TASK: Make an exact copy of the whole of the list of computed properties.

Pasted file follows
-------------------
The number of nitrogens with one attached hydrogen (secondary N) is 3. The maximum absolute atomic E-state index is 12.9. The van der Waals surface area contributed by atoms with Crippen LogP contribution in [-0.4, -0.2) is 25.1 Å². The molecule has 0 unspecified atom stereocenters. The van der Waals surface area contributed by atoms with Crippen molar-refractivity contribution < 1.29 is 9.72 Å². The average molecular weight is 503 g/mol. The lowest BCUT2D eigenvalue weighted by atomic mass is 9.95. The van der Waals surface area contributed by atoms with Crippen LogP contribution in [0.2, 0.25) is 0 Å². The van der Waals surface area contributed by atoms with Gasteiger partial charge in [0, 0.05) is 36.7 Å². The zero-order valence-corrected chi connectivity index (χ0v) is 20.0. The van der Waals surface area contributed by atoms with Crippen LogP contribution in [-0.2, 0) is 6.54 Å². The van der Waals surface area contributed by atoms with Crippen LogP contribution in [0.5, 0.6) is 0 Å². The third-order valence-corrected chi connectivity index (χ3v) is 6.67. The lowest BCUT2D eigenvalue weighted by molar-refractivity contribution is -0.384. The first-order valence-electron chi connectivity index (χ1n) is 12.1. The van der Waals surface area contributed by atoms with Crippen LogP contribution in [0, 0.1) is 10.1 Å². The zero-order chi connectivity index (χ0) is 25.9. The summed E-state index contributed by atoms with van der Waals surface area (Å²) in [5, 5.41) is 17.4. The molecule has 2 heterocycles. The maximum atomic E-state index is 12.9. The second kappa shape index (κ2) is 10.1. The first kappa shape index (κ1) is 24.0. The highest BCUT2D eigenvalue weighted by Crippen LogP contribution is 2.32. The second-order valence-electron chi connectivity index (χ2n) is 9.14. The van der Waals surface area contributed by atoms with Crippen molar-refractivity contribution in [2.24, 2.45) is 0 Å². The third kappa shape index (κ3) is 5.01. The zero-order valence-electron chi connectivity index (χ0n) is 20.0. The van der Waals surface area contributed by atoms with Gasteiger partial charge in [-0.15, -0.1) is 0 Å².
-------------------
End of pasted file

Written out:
The number of nitrogens with one attached hydrogen (secondary N) is 3. The maximum absolute atomic E-state index is 12.9. The van der Waals surface area contributed by atoms with Crippen LogP contribution in [-0.4, -0.2) is 25.1 Å². The molecule has 0 unspecified atom stereocenters. The van der Waals surface area contributed by atoms with Crippen molar-refractivity contribution < 1.29 is 9.72 Å². The average molecular weight is 503 g/mol. The lowest BCUT2D eigenvalue weighted by atomic mass is 9.95. The van der Waals surface area contributed by atoms with Crippen LogP contribution in [0.2, 0.25) is 0 Å². The van der Waals surface area contributed by atoms with Gasteiger partial charge in [0, 0.05) is 36.7 Å². The zero-order valence-corrected chi connectivity index (χ0v) is 20.0. The van der Waals surface area contributed by atoms with Crippen LogP contribution in [-0.2, 0) is 6.54 Å². The van der Waals surface area contributed by atoms with Crippen LogP contribution in [0.5, 0.6) is 0 Å². The third-order valence-corrected chi connectivity index (χ3v) is 6.67. The lowest BCUT2D eigenvalue weighted by molar-refractivity contribution is -0.384. The first-order valence-electron chi connectivity index (χ1n) is 12.1. The van der Waals surface area contributed by atoms with Crippen LogP contribution in [0, 0.1) is 10.1 Å². The zero-order chi connectivity index (χ0) is 25.9. The summed E-state index contributed by atoms with van der Waals surface area (Å²) in [5, 5.41) is 17.4. The molecule has 2 heterocycles. The maximum atomic E-state index is 12.9. The second kappa shape index (κ2) is 10.1. The first kappa shape index (κ1) is 24.0. The highest BCUT2D eigenvalue weighted by Crippen LogP contribution is 2.32. The second-order valence-electron chi connectivity index (χ2n) is 9.14. The van der Waals surface area contributed by atoms with Crippen molar-refractivity contribution in [2.24, 2.45) is 0 Å². The third kappa shape index (κ3) is 5.01. The zero-order valence-electron chi connectivity index (χ0n) is 20.0. The van der Waals surface area contributed by atoms with Gasteiger partial charge in [-0.15, -0.1) is 0 Å².